Other species are present seasonally, such as juveniles of many larger species that inhabit reefs and deeper water as adults.  Recreationally important species that use shallow seagrass habitat as juveniles include snappers, permit, and barracuda.  Other species that can be seasonally abundant as juveniles include grunts, surgeonfish, wrasses, and parrotfish.  During summer months, these juveniles can be important food items for larger recreational fish, especially barracuda, jacks, snappers, and even bonefish.  However, the abundance of these juveniles changes from year to year, so what may have been a favorite food item in one year might not be very common in the next year.

An important aspect of imitating the fish that inhabit seagrass beds with a fly is the fish’s behavior.  If you ever go diving or snorkeling over a seagrass bed, you may see fishes swimming just above the tips of the grass blades.  As you approach these fish, they will either dive into the grass blades for cover or speed quickly away, skimming the tips of the grass blades as they flee in a zig-zag pattern.  The latter behavior is one that is most amenable to imitation in the design and fishing of flies in these areas.  For example, yellowtail snapper use seagrass beds as nurseries, and can be especially abundant in summer.  A yellow and white fly of 3" - 5", fished just above the grass blades is a good way to imitate these juvenile fish.

There are also notable day-night changes in the activities of many species found in seagrass beds.  This is especially true for many of the crustaceans, many of which are far more active at night.  This is why dusk and dawn can be great times to target large fish feeding in shallow water.  Dusk and dawn are the change-over times for the day and night groups of species, so fish feeding during these times have access to prey that is both coming out to feed and returning to shelter.  So although many recreational species can be found feeding throughout the day, their most active feeding times might be when light is lowest.  For example, on Caribbean islands, large snappers will often forage in shallow seagrass beds at night, and can be targeted with a fly rod at both dawn and dusk.  Bonefish and permit can be found searching for small swimming crabs along shallow seagrass shorelines at dawn and dusk.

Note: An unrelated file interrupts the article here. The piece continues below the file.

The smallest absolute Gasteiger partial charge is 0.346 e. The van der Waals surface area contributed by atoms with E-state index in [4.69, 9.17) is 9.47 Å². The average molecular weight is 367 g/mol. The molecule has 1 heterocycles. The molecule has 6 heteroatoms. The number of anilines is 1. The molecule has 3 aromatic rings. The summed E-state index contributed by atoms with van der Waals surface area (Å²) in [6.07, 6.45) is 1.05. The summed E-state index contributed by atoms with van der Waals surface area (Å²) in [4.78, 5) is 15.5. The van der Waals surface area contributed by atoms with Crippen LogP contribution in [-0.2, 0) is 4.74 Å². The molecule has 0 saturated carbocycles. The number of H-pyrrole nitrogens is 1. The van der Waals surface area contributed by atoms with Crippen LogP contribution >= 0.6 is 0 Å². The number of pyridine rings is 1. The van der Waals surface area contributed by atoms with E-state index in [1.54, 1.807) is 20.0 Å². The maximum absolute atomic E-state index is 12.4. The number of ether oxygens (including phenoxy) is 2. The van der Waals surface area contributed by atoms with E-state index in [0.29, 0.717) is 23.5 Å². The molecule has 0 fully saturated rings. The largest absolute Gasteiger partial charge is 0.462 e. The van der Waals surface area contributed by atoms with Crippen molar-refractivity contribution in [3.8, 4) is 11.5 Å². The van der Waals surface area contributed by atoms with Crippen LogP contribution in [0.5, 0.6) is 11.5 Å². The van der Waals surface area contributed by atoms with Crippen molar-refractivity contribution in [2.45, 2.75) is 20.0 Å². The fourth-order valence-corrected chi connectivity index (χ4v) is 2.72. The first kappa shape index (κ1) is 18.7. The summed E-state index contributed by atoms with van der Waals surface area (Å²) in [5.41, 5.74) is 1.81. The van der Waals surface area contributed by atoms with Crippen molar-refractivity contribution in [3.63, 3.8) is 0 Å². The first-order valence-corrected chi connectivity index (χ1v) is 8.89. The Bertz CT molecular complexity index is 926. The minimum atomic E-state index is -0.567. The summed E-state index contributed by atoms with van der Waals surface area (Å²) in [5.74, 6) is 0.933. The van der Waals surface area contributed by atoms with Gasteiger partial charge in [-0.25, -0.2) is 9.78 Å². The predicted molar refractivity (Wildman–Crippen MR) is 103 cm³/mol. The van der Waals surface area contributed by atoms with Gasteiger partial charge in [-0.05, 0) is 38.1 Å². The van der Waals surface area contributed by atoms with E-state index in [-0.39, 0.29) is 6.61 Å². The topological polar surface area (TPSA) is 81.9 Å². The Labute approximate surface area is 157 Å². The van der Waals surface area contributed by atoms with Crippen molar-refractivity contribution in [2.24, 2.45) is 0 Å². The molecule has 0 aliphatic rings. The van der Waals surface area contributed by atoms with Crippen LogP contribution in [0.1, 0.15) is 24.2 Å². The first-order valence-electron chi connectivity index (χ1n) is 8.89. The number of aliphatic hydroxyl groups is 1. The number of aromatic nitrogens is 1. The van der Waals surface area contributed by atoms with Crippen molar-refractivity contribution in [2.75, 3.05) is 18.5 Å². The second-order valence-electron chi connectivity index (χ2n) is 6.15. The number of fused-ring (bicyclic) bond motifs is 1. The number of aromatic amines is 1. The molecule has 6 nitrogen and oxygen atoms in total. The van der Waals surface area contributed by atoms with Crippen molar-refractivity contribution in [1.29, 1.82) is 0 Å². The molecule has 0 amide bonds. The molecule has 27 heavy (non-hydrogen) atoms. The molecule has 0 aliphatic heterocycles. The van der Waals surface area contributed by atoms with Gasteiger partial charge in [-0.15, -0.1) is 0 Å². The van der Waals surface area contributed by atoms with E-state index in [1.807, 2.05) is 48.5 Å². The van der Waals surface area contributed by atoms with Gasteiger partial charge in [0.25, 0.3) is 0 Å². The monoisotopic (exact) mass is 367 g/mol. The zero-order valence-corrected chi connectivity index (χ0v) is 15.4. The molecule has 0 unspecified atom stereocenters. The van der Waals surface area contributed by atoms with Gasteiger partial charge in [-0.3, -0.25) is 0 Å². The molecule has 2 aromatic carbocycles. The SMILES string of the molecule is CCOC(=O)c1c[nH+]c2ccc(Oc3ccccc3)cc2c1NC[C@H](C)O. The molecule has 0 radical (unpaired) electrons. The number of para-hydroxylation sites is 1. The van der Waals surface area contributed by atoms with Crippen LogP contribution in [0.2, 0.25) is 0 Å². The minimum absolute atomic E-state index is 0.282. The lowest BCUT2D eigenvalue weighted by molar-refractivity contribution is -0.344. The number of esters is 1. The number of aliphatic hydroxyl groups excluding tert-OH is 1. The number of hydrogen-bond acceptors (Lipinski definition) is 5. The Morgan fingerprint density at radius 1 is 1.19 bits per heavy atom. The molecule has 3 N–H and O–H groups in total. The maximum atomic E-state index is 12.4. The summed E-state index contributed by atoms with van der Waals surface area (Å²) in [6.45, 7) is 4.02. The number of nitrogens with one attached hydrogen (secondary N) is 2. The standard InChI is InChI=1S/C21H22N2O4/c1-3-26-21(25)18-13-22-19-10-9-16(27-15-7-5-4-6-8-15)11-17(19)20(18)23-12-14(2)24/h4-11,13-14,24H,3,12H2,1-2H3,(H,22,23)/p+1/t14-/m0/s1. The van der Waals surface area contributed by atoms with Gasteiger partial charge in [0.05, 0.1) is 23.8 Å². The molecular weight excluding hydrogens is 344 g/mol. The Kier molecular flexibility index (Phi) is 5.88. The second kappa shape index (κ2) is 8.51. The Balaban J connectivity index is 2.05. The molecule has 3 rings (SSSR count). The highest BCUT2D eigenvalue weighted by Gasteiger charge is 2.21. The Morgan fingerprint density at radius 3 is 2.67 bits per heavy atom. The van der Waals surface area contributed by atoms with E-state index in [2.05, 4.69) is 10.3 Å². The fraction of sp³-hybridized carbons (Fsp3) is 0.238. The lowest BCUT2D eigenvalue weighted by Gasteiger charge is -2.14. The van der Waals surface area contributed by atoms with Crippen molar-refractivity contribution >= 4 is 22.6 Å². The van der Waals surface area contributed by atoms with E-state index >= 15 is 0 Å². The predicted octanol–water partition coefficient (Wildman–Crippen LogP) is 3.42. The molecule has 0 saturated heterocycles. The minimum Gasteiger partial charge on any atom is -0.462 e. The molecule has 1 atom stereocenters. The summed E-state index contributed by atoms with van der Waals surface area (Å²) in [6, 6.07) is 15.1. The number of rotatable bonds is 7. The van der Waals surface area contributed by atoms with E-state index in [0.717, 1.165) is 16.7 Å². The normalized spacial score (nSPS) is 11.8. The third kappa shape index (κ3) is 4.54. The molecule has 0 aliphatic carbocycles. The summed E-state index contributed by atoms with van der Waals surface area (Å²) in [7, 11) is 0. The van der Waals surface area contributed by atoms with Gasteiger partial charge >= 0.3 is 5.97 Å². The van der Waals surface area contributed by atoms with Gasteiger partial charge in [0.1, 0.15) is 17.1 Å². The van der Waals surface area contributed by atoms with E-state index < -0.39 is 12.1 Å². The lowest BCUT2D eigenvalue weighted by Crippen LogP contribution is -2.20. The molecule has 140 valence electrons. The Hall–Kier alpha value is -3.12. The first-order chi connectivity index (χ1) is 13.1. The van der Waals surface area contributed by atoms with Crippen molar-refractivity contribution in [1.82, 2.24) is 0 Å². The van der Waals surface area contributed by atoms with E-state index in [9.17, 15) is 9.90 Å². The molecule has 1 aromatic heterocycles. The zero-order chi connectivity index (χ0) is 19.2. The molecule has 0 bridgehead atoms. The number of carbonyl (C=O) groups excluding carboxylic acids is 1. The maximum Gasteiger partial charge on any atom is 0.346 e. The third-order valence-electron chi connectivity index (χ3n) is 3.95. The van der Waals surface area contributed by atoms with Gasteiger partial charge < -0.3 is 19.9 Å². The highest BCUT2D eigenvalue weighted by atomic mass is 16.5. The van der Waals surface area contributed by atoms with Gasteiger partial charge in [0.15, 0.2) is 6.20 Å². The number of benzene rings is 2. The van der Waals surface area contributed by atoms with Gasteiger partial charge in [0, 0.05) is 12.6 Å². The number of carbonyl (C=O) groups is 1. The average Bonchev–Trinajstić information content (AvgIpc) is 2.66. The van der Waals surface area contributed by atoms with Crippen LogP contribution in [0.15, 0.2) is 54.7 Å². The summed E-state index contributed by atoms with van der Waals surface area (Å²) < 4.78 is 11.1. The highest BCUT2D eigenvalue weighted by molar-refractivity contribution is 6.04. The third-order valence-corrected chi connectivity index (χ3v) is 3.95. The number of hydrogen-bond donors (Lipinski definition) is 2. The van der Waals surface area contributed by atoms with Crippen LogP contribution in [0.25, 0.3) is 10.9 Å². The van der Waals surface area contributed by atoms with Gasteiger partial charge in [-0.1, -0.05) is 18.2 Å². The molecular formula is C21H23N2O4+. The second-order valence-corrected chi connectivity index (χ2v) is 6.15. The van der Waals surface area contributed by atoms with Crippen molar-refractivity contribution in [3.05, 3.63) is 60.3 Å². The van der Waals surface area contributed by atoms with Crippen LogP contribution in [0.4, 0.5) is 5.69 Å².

Although this discussion has focused on the benthic organisms that rely directly on seagrass habitat, seagrass lagoons are also home to numerous fish that remain in the mid- and upper-levels of the water column, such as numerous species of herrings (Clupeidae) and silversides (Atherinidae).  Seagrass lagoons are attractive to these species because these areas are relatively shallow, sheltered, and calm, and are not as heavily populated by predators as nearby reefs.  These species tend to school during the day and disperse at night to feed.  Although their abundance can vary seasonally, these species are generally present throughout the year, and during the daytime hours, these species are preyed upon by virtually all larger fish species, so you should carry an abundance of flies imitating these baitfish (from 1" to 6") . 

In closing, the extent to which the communities found in seagrass beds depend on the food and shelter that can only be provided by a healthy environment cannot be overstated.  Boat anchors, boat propellers, damage from boat hulls from groundings, sediments and nutrients from land runoff and development, sewage, and drilling muds all negatively impact seagrass beds throughout the tropics.  Seagrass beds that are damaged by these actions lose some of their ecological integrity, and are unable to support full and diverse communities.  Therefore, the health of these ecosystems is paramount to ensuring a productive recreational fishery, so fish these areas responsibly.